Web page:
Types of music at Blue Grass / Country jams

Best Online Fiddle Lessons Forums What else is on your mind? Types of music at Blue Grass / Country jams

This topic contains 16 replies, has 6 voices, and was last updated by fiddliferous1950 fiddliferous1950 4 days ago.

Viewing 17 posts - 1 through 17 (of 17 total)
  • Author
    Posts
  • #61890
    Steve Srader
    Steve Srader
    Participant

    To whom it May Concern , Have you ever noticed people get hooked on one style a lot , Like they will play say Turkey in the Straw , Then their next turn they Play , Boil them Cabbage down , then Ole Joe Clark and three hours later they continue that style , They seldom sing there tunes , They seldom play a waltz , or something without a shuffle , So when I play My turn , I Play a style , they are not , and mix it up and sing , I do not have a purpose for this subject , Just curious as What is your favorite style and do you like to mix it up ?????????? Or Not ????????

    #61893
    fiddliferous1950
    fiddliferous1950
    Participant

    I know what you’re saying, Steve.

    Lately when I’m jamming with the banjo I like doing tunes in the key of D so that I can play with the Keith/Scruggs de-tuners. First round I’ll play “Home Sweet Home”, then when it comes around again “Faded Love”, then “You Are My Sunshine” and then “Red River Valley” and now I’ve made up a tune using the tuners that I call “Banjo Tuner Blues”.

    When I play the fiddle it’s “Dry and Dusty”, then “Red Wing”, then “Happy Acres Two-Step” and tunes like that that’re easy for guitar players to accompany.

    There’s nothing worse than trying out a fiddle tune with a lot of chord changes in a group of guitar-strummers who have seldom if ever played fiddle tunes.

    But, when I get with a bunch of seasoned pickers, I love to change it up every turn around.

    #61897
    cricket
    cricket
    Participant

    Well I have to confess I’m kinda stuck in my own thing…when I was in the little bluegrass band for two or three years, we went to local jams, and I had a rough time when it was ever my turn to pick a tune…they’re all like…”Whaaaaat????”  Then I’m trying to play, yell out chords…which I have a terrible time knowing if I’m not playing guitar at the moment…and also can’t yell stuff and try to fiddle at the same time.  I didn’t like taking my banjo because I just play clawhammer or two-finger…didn’t play bluegrass guitar either…lol…it was pretty much a disaster.

    #61904

    Angela
    Participant

    haha….I know exactly what all 3 of you are talking about.  It really depends on the group, area, etc….

    I’ve been in some jams that only know singing songs….they like the fiddle tunes but don’t know the chords.  So, it ended up being one guitar player, a random banjo player and me over in the corner while everybody else was getting coffee.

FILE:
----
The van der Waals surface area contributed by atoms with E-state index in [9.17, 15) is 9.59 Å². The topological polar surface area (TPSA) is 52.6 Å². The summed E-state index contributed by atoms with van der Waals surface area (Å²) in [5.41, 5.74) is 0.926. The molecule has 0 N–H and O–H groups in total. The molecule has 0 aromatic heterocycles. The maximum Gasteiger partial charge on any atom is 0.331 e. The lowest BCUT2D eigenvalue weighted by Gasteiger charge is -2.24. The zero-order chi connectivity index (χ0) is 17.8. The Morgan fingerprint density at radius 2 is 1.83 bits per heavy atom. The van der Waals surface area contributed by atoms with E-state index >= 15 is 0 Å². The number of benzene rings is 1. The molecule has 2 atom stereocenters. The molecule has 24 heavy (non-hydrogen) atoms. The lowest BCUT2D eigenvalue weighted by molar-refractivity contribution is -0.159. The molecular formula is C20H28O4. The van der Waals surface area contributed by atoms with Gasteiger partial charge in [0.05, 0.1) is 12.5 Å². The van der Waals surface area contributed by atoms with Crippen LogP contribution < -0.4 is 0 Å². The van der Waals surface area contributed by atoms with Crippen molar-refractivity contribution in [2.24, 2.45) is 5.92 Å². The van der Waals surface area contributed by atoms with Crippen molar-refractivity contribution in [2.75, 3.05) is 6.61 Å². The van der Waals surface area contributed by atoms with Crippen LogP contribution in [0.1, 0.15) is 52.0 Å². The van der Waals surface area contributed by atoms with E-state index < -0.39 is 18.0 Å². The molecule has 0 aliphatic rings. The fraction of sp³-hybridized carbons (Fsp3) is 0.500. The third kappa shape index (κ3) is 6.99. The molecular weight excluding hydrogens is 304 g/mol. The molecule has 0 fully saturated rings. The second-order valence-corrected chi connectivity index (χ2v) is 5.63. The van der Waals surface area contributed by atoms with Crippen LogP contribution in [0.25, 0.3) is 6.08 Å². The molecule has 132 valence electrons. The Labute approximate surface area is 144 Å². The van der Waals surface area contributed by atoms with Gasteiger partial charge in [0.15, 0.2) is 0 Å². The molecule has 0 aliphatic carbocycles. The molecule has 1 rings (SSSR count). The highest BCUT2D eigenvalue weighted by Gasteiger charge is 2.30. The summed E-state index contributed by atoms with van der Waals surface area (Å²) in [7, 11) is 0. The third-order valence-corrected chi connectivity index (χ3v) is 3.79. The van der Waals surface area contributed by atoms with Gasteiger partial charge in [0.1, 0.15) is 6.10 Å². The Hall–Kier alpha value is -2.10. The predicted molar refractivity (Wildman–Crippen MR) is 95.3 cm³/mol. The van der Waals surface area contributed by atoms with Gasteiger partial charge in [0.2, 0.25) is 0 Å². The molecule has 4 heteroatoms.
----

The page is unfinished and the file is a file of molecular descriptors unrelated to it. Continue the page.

Then, I’ve been in groups where every banjo or fiddle player suggested a fiddle tune.  That was fun, but then that was sometimes over my head, because I didn’t know all the tunes.  And, I can’t really improvise a fiddle tune.

    If I’m in a group that doesn’t know many fiddle tunes, I’ll play Bile Cabbage or Soldier’s Joy.

    Good topic, Steve.

    #61905
    Steve Srader
    Steve Srader
    Participant

    The last two times I played at My once a month jam I played the guitar and sang , I only played the violin two times in 4 hours and got no help from anyone , one of the tunes was Over the waves and I learned the tune on purpose because the mandolin player always did it in the key of G so I was surprised he did not join as John taught it in G , He thought I was not in his key and basically just sat there , Everyone enjoyed the tune , the audience loved it , but I was on my own , So the mandolin player and myself are supposed to get together and work it out , LOL The other tune was Rubber Dolly no one knew the tune , LOL So I feel like a orphan all lost and alone ! Cry , whine , sob !

    #61907
    fiddliferous1950
    fiddliferous1950
    Participant

    Steve, that “Over the Waves” is a really nice tune. I intend to learn it one of these days. I can play along with it when someone else is playing, but I just haven’t committed it to memory yet.

    #61909
    Steve Srader
    Steve Srader
    Participant

    I am actually playing the violin more often , when I solo at the senior citizen Activity and wellness center , I always play my guitar and sing to them and about every third or forth song I throw in a fiddle tune and I am getting some love back in return , They even line dance sometimes to my Guitar and singing , LOL

    So the one Person I play violin most with , is good ole dependable Doctor Daddy John Cockman on my computer LOL

    #61915
    cricket
    cricket
    Participant

    Lol…it’s fun to jam, but it ain’t always anything like you hoped for.

    #61916

    Fayew3
    Participant

    I love Bluegrass jams! Yes, I know exactly what you are talking about. I’m so new at the fiddle, I tend to play either my autoharp or mandolin. I am currently learning Ashokan Farewell, and almost at the point where I will play it in public. Next thing to learn is Boil ’em Cabbage down. I like to do a fast, then a waltz, then a story song, etc., but that is when I can control the rhythm. Who knows how I will be when I have the fiddle. Also, does one sing when they play the fiddle. I have not yet seen that, and when they play instrumentals, no voice. I jokingly asked once…if when I sing, and the players take breaks, if someone plays, should someone sing the break?  LOL 🙂